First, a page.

National Safe Boating Week is May 22-28, the official launch of the 2021 North American Safe Boating Campaign. The U.S. Coast Guard Auxiliary wishes to help ensure the public has a safe, secure and enjoyable boating experience this season by bringing attention to important lifesaving tips for recreational boaters.
According to the Oregon State Marine Board, there were 27 fatalities on Oregon waters in 2020, the most since 1987. Seven of the victims were wearing life jackets. Recreational boating encompasses both motorized and non-motorized vessels, including kayaks, canoes, standup paddleboards and others. All these recreational vessels are included in the numbers.
According to U.S. Coast Guard statistics for recreational boating, an average of 600 people die each year in boating-related accidents in the U.S. Approximately 79 percent of these fatalities are caused by drowning and of these, 86 percent were not wearing a life jacket. Where instruction was known, 70 percent of deaths occurred on boats where the operator did not receive boating safety instruction. Only 20 percent occurred on vessels where the operator had received a nationally or state approved boating safety education certificate.
Alcohol use is the leading known contributing factor in fatal boating accidents. Operator inattention, improper lookout, operator inexperience, excessive speed, and alcohol use rank as the top five primary contributing factors in accidents.
These statistics hit home important boating safety information. Wear a Coast Guard approved, proper fitting life jacket at all times while underway. Do not stow it since you may not have time to don it in an emergency. While boating or paddling, always expect the unexpected and be prepared with the proper training and equipment. Take a boating safety class. Use an engine cut-off device on motorized boats. File a float plan. Be aware of weather and water conditions. Be considerate of others and understand boating etiquette and navigation rules. Boat sober – it’s the law.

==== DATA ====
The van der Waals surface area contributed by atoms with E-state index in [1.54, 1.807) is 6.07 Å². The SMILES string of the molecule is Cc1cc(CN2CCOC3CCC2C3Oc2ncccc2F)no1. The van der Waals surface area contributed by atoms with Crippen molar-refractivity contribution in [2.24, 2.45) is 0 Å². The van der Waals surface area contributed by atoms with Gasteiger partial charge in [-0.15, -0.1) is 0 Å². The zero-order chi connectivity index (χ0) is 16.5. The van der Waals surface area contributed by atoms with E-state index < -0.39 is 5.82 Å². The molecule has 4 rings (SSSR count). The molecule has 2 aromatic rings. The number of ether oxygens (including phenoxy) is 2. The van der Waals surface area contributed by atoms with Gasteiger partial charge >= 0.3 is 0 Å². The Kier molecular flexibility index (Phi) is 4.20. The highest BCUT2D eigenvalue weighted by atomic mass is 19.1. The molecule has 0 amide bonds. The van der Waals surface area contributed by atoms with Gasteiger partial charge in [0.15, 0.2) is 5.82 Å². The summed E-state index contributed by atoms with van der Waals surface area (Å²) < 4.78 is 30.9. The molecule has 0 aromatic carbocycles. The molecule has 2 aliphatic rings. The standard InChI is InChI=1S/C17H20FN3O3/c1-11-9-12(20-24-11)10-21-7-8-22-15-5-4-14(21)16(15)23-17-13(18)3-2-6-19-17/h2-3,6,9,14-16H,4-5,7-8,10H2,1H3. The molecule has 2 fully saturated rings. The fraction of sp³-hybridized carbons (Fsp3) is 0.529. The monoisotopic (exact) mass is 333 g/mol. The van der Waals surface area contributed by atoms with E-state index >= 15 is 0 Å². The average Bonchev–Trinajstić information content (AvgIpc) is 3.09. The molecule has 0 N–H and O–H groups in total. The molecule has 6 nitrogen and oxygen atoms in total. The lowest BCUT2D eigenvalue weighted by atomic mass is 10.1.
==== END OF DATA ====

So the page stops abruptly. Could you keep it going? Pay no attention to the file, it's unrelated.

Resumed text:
For more information from the U.S. Coast Guard about safe boating, visit https://www.uscgboating.org/.
The U.S. Coast Guard Auxiliary and other organizations offer boating and paddling classes both online and in person. In Oregon, all boaters who operate a motorboat over 10 horsepower and youths 12-15 years old operating a motorboat of any size are required to take an approved boating safety course and apply/carry a boater education card. Youth ages 11 and under cannot operate a motorboat. For more information about boating requirements and laws in Oregon, visit the Oregon State Marine Board online at https://boat.oregon.gov.
The U.S. Coast Guard Auxiliary offers free Vessel Safety Checks (VSCs) for recreational boats and paddlecraft. The courtesy exam is performed at your boat — whether in a slip, at the launch ramp or in your driveway — by a certified vessel examiner and usually takes 30 to 45 minutes. They will check to see if you have the necessary equipment to save lives and summon help, and check if your vessel meets current state and federal safety standards. No recreational vessel is too large or too small to be safe and in compliance. If you pass the exam, you will receive a VSC sticker to place on your vessel. To request a VSC, contact your local Coast Guard Auxiliary Flotilla, the local U.S. Power Squadron or visit cgaux.org.